The pandemic-imposed transition to remote work has not ended workplace harassment. In fact, there’s some evidence it sparked more of it, while increasing work pressure on most employees, according to a report by non-profit organisation Project Include.
“Harassment and hostility are taking new forms since the pandemic, and workplace expectations and monitoring have ramped up, along with an increase in mental health conditions and anxiety,” the organisation says.
The research analyzed remote workplace experiences in the tech sector since Covid-19. From May 2020 to February 2021, Project Include interviewed a dozen tech workers, experts, and surveyed over 3,000 respondents across 48 countries, 50 industries, and 8 work levels.
The report found that more than a quarter of respondents said they experienced gender-based harassment more often or much more often since Covid-19 and almost all (98%) of those respondents self-identified as women, or as genderqueer or nonbinary people.
More specifically, 26% of respondents said they experienced an increase in gender-based harassment at work during the pandemic, 10% experienced an increase in harassment related to their race or ethnicity, and 14% experienced an increase in harassment based on their age. Slightly more respondents experienced increased levels of hostility (30%, 13% and 15%, respectively).
Groups that experienced harassment more often
The report found that increased gender harassment was experienced more often by people from specific marginalized groups.
“We found increased anxiety in workers who experienced harassment, hostility and higher work expectations, an increase in harassment for women and nonbinary people, Asian, Black, and Latinx people, transgender people, and especially people with more than one of these identities, work and tool overload, and inconsistent, poorly created or non existent remote work communication practices,” Project Include says.
People who experienced an increase in gender-based harassment were:
- 39% Asian women and/or nonbinary people
- 25% Black women and/or nonbinary people
- 38% of Latinx women and/or nonbinary people
- 35% of Multi-racial women and/or nonbinary people
- 37% of White women and/or nonbinary people
- 1 of 3 Indigenous woman and 4 of 8 Middle Eastern women
Transgender respondents were almost twice as likely to have experienced increased gender harassment (42%) than cisgender respondents (25%), with transgender male and nonbinary/male employees (50%) even more likely.
The workers who were most likely to experience an increase in age harassment and age hostility since Covid-19 were age 50 and above (23%) in both, compared to 15% and 14% respectively on average for all workers.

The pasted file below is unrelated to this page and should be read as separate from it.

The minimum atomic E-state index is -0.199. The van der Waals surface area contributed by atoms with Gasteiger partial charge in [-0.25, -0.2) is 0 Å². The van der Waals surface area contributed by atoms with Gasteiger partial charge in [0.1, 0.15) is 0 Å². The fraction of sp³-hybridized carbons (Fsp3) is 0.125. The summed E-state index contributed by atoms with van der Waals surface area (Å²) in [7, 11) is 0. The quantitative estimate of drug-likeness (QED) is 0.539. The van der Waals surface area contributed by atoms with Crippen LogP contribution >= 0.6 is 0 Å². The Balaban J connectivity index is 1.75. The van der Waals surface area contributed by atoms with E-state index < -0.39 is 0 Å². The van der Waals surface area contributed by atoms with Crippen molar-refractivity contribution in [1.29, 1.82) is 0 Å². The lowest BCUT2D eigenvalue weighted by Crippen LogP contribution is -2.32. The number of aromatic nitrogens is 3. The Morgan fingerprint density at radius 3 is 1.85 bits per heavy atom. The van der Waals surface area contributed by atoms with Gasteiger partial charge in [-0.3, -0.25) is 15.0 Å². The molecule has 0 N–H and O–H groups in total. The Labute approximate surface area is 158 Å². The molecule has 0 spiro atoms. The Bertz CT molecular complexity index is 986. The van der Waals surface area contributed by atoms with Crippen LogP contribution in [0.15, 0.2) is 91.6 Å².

Harassment over chat, email and video meetings
Significantly more respondents experienced harassment over chat (45%), email (41%) or video meetings (41%) than productivity (25%) tools, though no specific company’s tool was listed more than others. Respondents noted that individual harassers would follow them across online spaces to where they were; they were often harassed in 1:1 and other less public situations.
Work pressure on employees has increased
At the same time, whether by design or inadvertently, companies have increased work pressure on their employees since Covid-19. According to the survey, employees are being hurt by increased work expectations, poor communication practices, and a focus on activity over productivity.
People are working longer hours, with 64% saying their work hours have increased since Covid-19. Many felt increased pressure to be online, even outside of working hours, and to be available for their managers.
More than 10% of respondents said managers were checking on them daily, with almost 5% being checked on two or more times a day and nearly 1% five or more times a day. 53% felt more pressure to get online or post online for work as quickly as possible, while more than a third of people (37%) said their managers expected them to be available on demand.
Leaders need to build a more effective and healthier team and culture
Project Include suggests that leaders first need to understand that there is a systemic problem in the tech sector; “that tech has been built on a foundation of inequity and exclusion that will require changes in leadership to make it more diverse at its highest levels.”
“Company leaders need to actively counteract systemic problems in all our communications and processes to build a more effective and healthier team and culture.”
The organisation calls on leaders to make mental health a top consideration in all decisions, processes, funding, and planning, and suggests that companies should proactively address mental health and offer all workers support and resources instead of placing the burden on employees to work on their mental health on their own.
Leadership teams need to focus on what people actually need to be able to do their best work and need to realize that an employee is more effective when well-rested and trusted. In addition, they need to model these changes themselves, showing they are experiencing the same anxieties and challenges and are taking time to rest and recover, Project Include says.